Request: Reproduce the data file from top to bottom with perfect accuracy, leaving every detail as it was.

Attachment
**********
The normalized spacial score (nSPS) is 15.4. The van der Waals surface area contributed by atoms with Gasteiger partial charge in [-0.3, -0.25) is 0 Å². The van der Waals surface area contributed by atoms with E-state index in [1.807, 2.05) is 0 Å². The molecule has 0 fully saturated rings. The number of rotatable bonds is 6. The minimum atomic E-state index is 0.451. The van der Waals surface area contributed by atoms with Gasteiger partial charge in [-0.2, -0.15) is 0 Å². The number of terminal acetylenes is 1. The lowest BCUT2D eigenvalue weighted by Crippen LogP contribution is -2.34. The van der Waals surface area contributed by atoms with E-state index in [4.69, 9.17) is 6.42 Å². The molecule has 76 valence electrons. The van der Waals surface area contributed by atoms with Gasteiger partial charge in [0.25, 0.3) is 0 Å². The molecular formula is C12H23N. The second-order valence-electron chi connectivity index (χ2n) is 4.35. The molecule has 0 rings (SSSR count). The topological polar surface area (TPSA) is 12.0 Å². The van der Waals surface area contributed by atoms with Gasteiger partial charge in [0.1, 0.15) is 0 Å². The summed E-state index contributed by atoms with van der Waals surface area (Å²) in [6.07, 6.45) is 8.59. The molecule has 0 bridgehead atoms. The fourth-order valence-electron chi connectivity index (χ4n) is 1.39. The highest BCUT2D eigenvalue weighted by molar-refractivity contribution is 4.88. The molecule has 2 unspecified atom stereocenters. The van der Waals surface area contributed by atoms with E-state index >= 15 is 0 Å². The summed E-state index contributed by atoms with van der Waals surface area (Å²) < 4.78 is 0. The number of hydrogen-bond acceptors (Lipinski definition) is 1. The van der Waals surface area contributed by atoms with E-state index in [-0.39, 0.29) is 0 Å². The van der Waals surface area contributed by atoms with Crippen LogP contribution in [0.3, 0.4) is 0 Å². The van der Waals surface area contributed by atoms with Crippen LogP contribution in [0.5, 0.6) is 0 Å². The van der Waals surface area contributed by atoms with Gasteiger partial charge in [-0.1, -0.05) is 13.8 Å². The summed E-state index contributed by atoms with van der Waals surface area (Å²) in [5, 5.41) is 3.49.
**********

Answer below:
The normalized spacial score (nSPS) is 15.4. The van der Waals surface area contributed by atoms with Gasteiger partial charge in [-0.3, -0.25) is 0 Å². The van der Waals surface area contributed by atoms with E-state index in [1.807, 2.05) is 0 Å². The molecule has 0 fully saturated rings. The number of rotatable bonds is 6. The minimum atomic E-state index is 0.451. The van der Waals surface area contributed by atoms with Gasteiger partial charge in [-0.2, -0.15) is 0 Å². The number of terminal acetylenes is 1. The lowest BCUT2D eigenvalue weighted by Crippen LogP contribution is -2.34. The van der Waals surface area contributed by atoms with E-state index in [4.69, 9.17) is 6.42 Å². The molecule has 76 valence electrons. The van der Waals surface area contributed by atoms with Gasteiger partial charge in [0.25, 0.3) is 0 Å². The molecular formula is C12H23N. The second-order valence-electron chi connectivity index (χ2n) is 4.35. The molecule has 0 rings (SSSR count). The topological polar surface area (TPSA) is 12.0 Å². The van der Waals surface area contributed by atoms with Gasteiger partial charge in [0.1, 0.15) is 0 Å². The summed E-state index contributed by atoms with van der Waals surface area (Å²) in [6.07, 6.45) is 8.59. The molecule has 0 bridgehead atoms. The fourth-order valence-electron chi connectivity index (χ4n) is 1.39. The highest BCUT2D eigenvalue weighted by molar-refractivity contribution is 4.88. The molecule has 2 unspecified atom stereocenters. The van der Waals surface area contributed by atoms with E-state index >= 15 is 0 Å². The summed E-state index contributed by atoms with van der Waals surface area (Å²) < 4.78 is 0. The number of hydrogen-bond acceptors (Lipinski definition) is 1. The van der Waals surface area contributed by atoms with E-state index in [-0.39, 0.29) is 0 Å². The van der Waals surface area contributed by atoms with Crippen LogP contribution in [0.3, 0.4) is 0 Å². The van der Waals surface area contributed by atoms with Crippen LogP contribution in [0.5, 0.6) is 0 Å². The van der Waals surface area contributed by atoms with Gasteiger partial charge in [-0.1, -0.05) is 13.8 Å². The summed E-state index contributed by atoms with van der Waals surface area (Å²) in [5, 5.41) is 3.49.